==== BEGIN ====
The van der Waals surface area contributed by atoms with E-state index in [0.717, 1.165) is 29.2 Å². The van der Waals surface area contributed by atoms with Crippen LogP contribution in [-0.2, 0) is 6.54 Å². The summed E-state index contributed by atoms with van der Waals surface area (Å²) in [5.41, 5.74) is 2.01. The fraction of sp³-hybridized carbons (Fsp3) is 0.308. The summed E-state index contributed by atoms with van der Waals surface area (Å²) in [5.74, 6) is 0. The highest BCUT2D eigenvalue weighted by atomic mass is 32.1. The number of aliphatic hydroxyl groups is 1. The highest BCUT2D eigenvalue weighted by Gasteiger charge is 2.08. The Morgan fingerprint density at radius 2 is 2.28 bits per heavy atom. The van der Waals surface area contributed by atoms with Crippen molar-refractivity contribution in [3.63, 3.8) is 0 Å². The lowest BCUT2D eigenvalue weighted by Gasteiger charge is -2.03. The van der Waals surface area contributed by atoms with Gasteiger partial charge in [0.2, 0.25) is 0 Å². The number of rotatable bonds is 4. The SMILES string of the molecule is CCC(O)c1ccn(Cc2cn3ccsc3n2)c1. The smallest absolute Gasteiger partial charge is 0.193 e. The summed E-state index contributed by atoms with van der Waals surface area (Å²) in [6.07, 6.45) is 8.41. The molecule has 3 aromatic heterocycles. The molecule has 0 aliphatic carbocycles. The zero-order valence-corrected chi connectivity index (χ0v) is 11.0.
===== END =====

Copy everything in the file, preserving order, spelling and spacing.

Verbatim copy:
The van der Waals surface area contributed by atoms with E-state index in [0.717, 1.165) is 29.2 Å². The van der Waals surface area contributed by atoms with Crippen LogP contribution in [-0.2, 0) is 6.54 Å². The summed E-state index contributed by atoms with van der Waals surface area (Å²) in [5.41, 5.74) is 2.01. The fraction of sp³-hybridized carbons (Fsp3) is 0.308. The summed E-state index contributed by atoms with van der Waals surface area (Å²) in [5.74, 6) is 0. The highest BCUT2D eigenvalue weighted by atomic mass is 32.1. The number of aliphatic hydroxyl groups is 1. The highest BCUT2D eigenvalue weighted by Gasteiger charge is 2.08. The Morgan fingerprint density at radius 2 is 2.28 bits per heavy atom. The van der Waals surface area contributed by atoms with Crippen molar-refractivity contribution in [3.63, 3.8) is 0 Å². The lowest BCUT2D eigenvalue weighted by Gasteiger charge is -2.03. The van der Waals surface area contributed by atoms with Gasteiger partial charge in [0.2, 0.25) is 0 Å². The number of rotatable bonds is 4. The SMILES string of the molecule is CCC(O)c1ccn(Cc2cn3ccsc3n2)c1. The smallest absolute Gasteiger partial charge is 0.193 e. The summed E-state index contributed by atoms with van der Waals surface area (Å²) in [6.07, 6.45) is 8.41. The molecule has 3 aromatic heterocycles. The molecule has 0 aliphatic carbocycles. The zero-order valence-corrected chi connectivity index (χ0v) is 11.0.